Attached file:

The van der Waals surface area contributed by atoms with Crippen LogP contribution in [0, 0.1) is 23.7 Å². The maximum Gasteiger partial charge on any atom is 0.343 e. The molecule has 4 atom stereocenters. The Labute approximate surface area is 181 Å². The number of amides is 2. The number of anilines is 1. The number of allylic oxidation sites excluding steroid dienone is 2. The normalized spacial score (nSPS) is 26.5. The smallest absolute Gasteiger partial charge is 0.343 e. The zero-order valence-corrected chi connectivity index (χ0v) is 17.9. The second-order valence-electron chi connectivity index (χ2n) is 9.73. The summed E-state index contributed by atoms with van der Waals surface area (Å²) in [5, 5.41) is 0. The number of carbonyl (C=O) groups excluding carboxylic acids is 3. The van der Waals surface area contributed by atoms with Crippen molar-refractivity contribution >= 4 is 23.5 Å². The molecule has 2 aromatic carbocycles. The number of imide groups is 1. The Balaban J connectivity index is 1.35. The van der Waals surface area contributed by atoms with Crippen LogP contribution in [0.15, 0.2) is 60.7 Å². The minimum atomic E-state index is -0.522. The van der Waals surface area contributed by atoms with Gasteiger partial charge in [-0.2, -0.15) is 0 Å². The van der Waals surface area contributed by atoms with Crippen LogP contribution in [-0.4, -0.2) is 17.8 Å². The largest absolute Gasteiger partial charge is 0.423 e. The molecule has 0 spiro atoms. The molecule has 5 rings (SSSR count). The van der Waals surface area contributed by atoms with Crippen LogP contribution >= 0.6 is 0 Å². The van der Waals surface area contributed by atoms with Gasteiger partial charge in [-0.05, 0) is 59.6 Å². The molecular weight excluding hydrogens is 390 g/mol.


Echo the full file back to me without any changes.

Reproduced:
The van der Waals surface area contributed by atoms with Crippen LogP contribution in [0, 0.1) is 23.7 Å². The maximum Gasteiger partial charge on any atom is 0.343 e. The molecule has 4 atom stereocenters. The Labute approximate surface area is 181 Å². The number of amides is 2. The number of anilines is 1. The number of allylic oxidation sites excluding steroid dienone is 2. The normalized spacial score (nSPS) is 26.5. The smallest absolute Gasteiger partial charge is 0.343 e. The zero-order valence-corrected chi connectivity index (χ0v) is 17.9. The second-order valence-electron chi connectivity index (χ2n) is 9.73. The summed E-state index contributed by atoms with van der Waals surface area (Å²) in [5, 5.41) is 0. The number of carbonyl (C=O) groups excluding carboxylic acids is 3. The van der Waals surface area contributed by atoms with Crippen molar-refractivity contribution >= 4 is 23.5 Å². The molecule has 2 aromatic carbocycles. The number of imide groups is 1. The Balaban J connectivity index is 1.35. The van der Waals surface area contributed by atoms with Crippen LogP contribution in [0.15, 0.2) is 60.7 Å². The minimum atomic E-state index is -0.522. The van der Waals surface area contributed by atoms with Gasteiger partial charge in [-0.2, -0.15) is 0 Å². The van der Waals surface area contributed by atoms with Crippen LogP contribution in [-0.4, -0.2) is 17.8 Å². The largest absolute Gasteiger partial charge is 0.423 e. The molecule has 0 spiro atoms. The molecule has 5 rings (SSSR count). The van der Waals surface area contributed by atoms with Crippen LogP contribution >= 0.6 is 0 Å². The van der Waals surface area contributed by atoms with Gasteiger partial charge in [-0.05, 0) is 59.6 Å². The molecular weight excluding hydrogens is 390 g/mol.